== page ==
More Toy Train Sets Are Going the Way of Batteries
How many kids woke up this past Christmas morning and found a toy train set under the tree? A train set is a classic gift for any child who has a thing for transportation. Interestingly, more toy trains are going the way of batteries these days. Not every train enthusiast is happy about it, but technology has a way of pushing forward.
There are definite drawbacks to powering model trains with batteries. But there are also some benefits, too. The debate raging in the model train community right now is whether battery-powered engines will eventually eliminate conventional engines entirely.
Cars, Planes, and Boats
There is plenty of evidence to suggest that batteries are more than capable of supporting model railroading. Lithium-ion batteries are especially attractive because they offer maximum performance with less weight. Model makers have been using them extensively in remote-controlled cars, planes, and boats for years.
Trains have been the exception to the rule thanks to the practice of electrifying tracks (more on that later). As for the other types of vehicles, there is no practical way to plug them into a wall outlet. So they have to be powered by either electricity or combustible fuel. Gasoline used to be the default, but it has since been replaced by battery power.
Since the earliest days of model railroading, hobbyists have enjoyed AC-powered locomotives that draw power from the tracks. Layouts have been built with two- or three-rail tracks and an AC transformer. The largest layouts utilize multiple transformers to generate a steady supply of electricity.
Perhaps one of the reasons toy train sets are being powered more frequently by batteries is the fact that they are toys. They are smaller, standalone sets rather than being part of a much larger layout. As such, they are used less frequently and for shorter amounts of time. Why force a kid to wrangle with a transformer and electrified track when a battery pack will do just as well?
It could also be a safety issue. Toy manufacturers may not want to assume the liability risk that comes with children and electrical outlets. It is just safer to rely on lithium-ion batteries instead.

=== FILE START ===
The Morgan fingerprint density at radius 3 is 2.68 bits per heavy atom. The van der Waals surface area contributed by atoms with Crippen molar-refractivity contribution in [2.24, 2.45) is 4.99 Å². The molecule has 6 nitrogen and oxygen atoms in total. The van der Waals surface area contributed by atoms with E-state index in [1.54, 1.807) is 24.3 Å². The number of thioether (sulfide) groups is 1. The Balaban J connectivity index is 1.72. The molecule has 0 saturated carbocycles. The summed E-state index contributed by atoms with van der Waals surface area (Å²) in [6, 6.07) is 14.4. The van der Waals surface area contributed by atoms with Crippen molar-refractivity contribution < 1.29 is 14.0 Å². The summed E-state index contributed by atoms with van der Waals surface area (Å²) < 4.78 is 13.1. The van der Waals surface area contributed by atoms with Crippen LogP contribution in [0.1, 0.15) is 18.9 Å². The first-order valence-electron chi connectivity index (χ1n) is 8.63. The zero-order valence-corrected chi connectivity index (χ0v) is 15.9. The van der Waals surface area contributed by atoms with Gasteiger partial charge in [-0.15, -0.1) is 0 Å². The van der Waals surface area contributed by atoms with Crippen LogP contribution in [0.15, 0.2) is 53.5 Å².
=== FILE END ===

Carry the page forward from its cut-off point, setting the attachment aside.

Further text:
AC Power Not Dead Yet
Though there are some exceptions to the rule, most of the model trains now being powered by batteries are larger scale models designed as toys. To the serious model railroad hobbyist though, AC power is not dead yet. Their gargantuan layouts that run trains through simulated cities, villages, deserts, and mountains are still powered by electrified tracks painstakingly laid by dedicated railroaders.
There may come a day when AC transformers are no longer utilized in model railroading. After all, people were convinced that digital photography would never replace film. And yet, here we are. The AC transformer could be next on the list of extinct technologies.
If that day ever comes, we will push even harder for USB rechargeable batteries over other rechargeable technologies and disposable alkaline products. We are all-in on lithium-ion cells with built-in USB recharging technology because we think that they are superior to anything else out there on the market at the moment.
In the meantime, model railroaders will continue debating whether AC power is better than battery power. Some will make the transition to batteries faster than others. As that happens, it seems highly likely that the number of battery-powered trains only stands to increase over the next few years. With battery technology constantly getting better, there are fewer reasons to continue laying electrified tracks that rely on AC transformers.